Campus called generally safe
A major safety audit of the University’s grounds and buildings this summer concludes that students generally feel safe on the U of S campus.
Janice Lavoie, the University’s Community Safety Manager, says she’s “pleased to see that result”, but she adds that a number of findings by the two students who conducted the audit this summer point out specific improvements that can make the campus even safer.
Sociology student Melissa Cotton and Regional & Urban Development student Nich Fraser were hired by the U of S Department of Health, Safety & Environment (DHSE) to spend May through August surveying students, asking questions of focus groups, and doing detailed inspections of all 31 “student access” buildings on campus as well as the grounds students must walk in the daytime and nighttime.
Cotton and Fraser say they “put a lot of miles on”, filled a number of binders with revealing information about safety issues both inside and outside on campus, and they identified a number of things that make people feel more safe and less safe at the University.
Lavoie says while safety audits have been done in the past at the U of S, the major safety and security review carried out by consultants two years ago made her think it was “time to take another snapshot” of the situation. “Our main goal was to capture how students are feeling about safety on campus.”
Cotton and Fraser first surveyed students and conducted focus group questionnaires with a sample of students that included not just undergraduate students but also graduate students, and representatives of the Women’s Centre and the Lesbian, Gay, Bisexual, Trangender & Ally Centre. The surveys assessed students’ time spent on campus, where they go during the day and night, their awareness of safety-related programs, and their feelings of safety.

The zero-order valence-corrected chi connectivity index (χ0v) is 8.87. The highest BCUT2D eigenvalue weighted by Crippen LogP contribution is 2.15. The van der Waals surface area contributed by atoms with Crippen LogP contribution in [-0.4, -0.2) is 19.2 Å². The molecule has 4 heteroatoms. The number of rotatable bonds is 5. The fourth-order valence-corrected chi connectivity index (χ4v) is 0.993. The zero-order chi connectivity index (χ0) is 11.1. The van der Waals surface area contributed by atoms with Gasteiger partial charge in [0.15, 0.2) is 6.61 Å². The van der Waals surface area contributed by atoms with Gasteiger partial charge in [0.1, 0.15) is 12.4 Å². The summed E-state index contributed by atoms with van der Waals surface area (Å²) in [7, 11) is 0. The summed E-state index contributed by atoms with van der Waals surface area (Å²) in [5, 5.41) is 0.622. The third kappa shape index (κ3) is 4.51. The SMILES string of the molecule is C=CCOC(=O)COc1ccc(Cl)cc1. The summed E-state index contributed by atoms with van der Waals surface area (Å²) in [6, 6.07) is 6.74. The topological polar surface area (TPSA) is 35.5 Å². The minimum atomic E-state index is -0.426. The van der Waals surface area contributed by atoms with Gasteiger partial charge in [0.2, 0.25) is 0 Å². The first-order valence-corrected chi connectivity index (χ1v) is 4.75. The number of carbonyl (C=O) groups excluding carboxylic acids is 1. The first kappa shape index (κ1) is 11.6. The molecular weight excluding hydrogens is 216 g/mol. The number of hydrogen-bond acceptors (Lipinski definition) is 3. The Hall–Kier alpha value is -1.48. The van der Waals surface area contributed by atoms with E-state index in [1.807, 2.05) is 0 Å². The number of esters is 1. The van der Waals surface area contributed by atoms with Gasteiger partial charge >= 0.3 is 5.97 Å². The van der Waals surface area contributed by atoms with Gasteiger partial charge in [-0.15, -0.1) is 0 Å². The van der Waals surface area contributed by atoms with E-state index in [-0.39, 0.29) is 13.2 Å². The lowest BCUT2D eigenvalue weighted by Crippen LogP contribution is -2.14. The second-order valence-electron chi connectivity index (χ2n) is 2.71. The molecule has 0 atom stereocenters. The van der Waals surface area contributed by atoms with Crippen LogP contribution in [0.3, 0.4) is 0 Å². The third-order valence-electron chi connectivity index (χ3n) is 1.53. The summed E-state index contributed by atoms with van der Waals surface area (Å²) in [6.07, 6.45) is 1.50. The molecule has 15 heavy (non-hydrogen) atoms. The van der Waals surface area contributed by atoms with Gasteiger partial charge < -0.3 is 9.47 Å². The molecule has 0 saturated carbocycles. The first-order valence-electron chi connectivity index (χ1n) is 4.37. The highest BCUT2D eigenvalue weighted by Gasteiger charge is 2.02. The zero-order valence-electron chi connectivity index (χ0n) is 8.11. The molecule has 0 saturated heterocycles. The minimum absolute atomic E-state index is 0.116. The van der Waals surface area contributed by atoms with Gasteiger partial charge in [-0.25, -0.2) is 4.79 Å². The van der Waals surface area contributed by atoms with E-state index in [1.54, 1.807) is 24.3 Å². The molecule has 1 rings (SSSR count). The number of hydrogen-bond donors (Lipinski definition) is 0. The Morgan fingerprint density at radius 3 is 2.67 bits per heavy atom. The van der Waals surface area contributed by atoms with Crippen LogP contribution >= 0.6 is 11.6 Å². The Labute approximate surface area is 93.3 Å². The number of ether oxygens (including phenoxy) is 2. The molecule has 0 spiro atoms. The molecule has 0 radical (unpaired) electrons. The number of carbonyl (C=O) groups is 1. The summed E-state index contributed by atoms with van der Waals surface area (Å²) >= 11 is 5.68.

Lavoie says the students were asked to consider issues like lighting, landscaping, “wayfinding” (signage and ease of finding pathways), accessibility, access to emergency assistance, bicycle and pedestrian safety, building lock-up issues, and safety programs like Safewalk and Late Night Safe Study.
Throughout the summer, Cotton and Fraser carried out unscheduled spot-inspections of buildings and outside areas. They found that both male and female students feel generally safe on campus, although the women feel less secure when there are problems of lighting, wayfinding or areas where they could feel isolated or trapped.
Lavoie says a key finding, and one that she will take action to improve very soon, is the question of when buildings are locked at night, and how easily known those hours are. “Our system of buildings being open or locked is helter-skelter,” Lavoie says. “Students should know when academic buildings are open and when they’re locked up, and that’s something we’ve got to work on.”
She says it’s not always easy to find out when a building is going to be locked – it usually isn’t posted at the door and it’s not easily obtainable on the University website. There may be a need to standardize and publicize building closure times. “The door-locking issue is one I plan to undertake in the very near future,” Lavoie says.
She says the students discovered a couple of things that needed immediate attention and got it. The new tunnels connecting the College Building with the residences and the Physics Building needed emergency buttons and now have them. And a cul-de-sac between Thorvaldson and the new Spinks Addition is getting landscaping and an emergency phone.
Another issue the students identified as the need for safety around bike-racks – ensuring lighting, visibility from nearby paths or buildings, and possibly even the addition of secure, caged bike-rack areas.
Also, the University’s signage tends to be geared to motorists, and there may be a need for more signage aimed at helping pedestrians navigate around campus.
And, Cotton and Fraser found students are fairly well aware of safety programs, and there is a desire to have the Safe Study program expanded.
“We’ve created a lot of information” that will fuel decisions in the future, Fraser says. Cotton adds, “There was nothing that was ‘shock-and-awe’, but there were a lot of little specific things we identified that can be worked on.”